04 February 2012

Fear and Trembling, by Amelie Nothomb

A friend of mine recommended this to me not so long ago, and I read it this morning during an ill-fated mission to buy train tickets to Istanbul (the Istanbul train station is closed for 2 years while they build the high speed rail. Huh.) - which gives you an idea of how short it is - you can get through it in an hour, tops. And oh man is it great. Absolutely sublime.

The novel tells the story of a young woman (who shares the author's name) working at a Japanese company for one year. It is a hilariously funny but oddly moving and beautiful tale of masochism. There is a strangely simple transcendence to be found in the grinding misery of corporate life: "My mind was not that of a conqueror, but that of a cow that spends its life chewing contentedly in the meadow of invoices, waiting for the train of eternal grace to pass by. How good it felt to exist without pride or ambition. To live in hibernation." (41) Nothomb does not paint a pretty picture of Japanese culture - there is an especially devastating interlude where the author describes the life of Japanese women, and the virtues of suicide. The novel decidedly confirms a lot of negative stereotypes about Japan and the seething horror of a life essentially sold to business. It would actually make an amazing companion piece to Kafka's Metamorphosis, I wish I'd read it early enough to put it on my syllabus. Fear and Trembling is a grim look at modern (Japanese) life, but it is also wonderful and funny and interesting. Much recommended.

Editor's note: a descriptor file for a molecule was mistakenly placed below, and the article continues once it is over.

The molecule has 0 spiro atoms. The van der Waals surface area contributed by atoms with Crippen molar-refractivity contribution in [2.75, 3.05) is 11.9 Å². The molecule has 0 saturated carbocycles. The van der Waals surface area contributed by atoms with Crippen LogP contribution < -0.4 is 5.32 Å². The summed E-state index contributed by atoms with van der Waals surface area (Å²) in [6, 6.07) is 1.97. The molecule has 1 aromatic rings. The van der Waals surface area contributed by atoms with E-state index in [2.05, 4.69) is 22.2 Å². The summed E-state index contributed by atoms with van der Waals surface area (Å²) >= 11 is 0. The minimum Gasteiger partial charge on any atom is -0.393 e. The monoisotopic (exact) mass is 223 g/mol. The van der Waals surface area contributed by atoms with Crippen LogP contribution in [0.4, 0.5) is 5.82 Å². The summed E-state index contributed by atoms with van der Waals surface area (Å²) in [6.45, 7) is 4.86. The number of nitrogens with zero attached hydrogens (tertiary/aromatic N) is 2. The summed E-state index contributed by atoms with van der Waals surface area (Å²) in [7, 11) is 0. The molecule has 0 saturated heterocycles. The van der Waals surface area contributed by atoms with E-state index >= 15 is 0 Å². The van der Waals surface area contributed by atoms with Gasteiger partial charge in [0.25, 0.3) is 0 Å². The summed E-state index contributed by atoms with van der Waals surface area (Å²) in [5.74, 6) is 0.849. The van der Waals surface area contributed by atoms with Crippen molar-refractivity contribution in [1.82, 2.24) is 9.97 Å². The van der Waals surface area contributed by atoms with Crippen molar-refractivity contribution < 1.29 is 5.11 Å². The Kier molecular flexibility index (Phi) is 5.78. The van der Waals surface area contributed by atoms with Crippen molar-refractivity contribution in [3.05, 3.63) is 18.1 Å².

1 comment:

Camilleon said...

So glad you enjoyed it! As I mentioned on Facebook, I would recommed you follow up with Tokyo Fiancée and the Character of Rain (my favorite). Also, thanks for linking! :)

Oh, and just so you know, there was a French film made of Fear and Trembling--pretty good, but I still enjoyed the book more.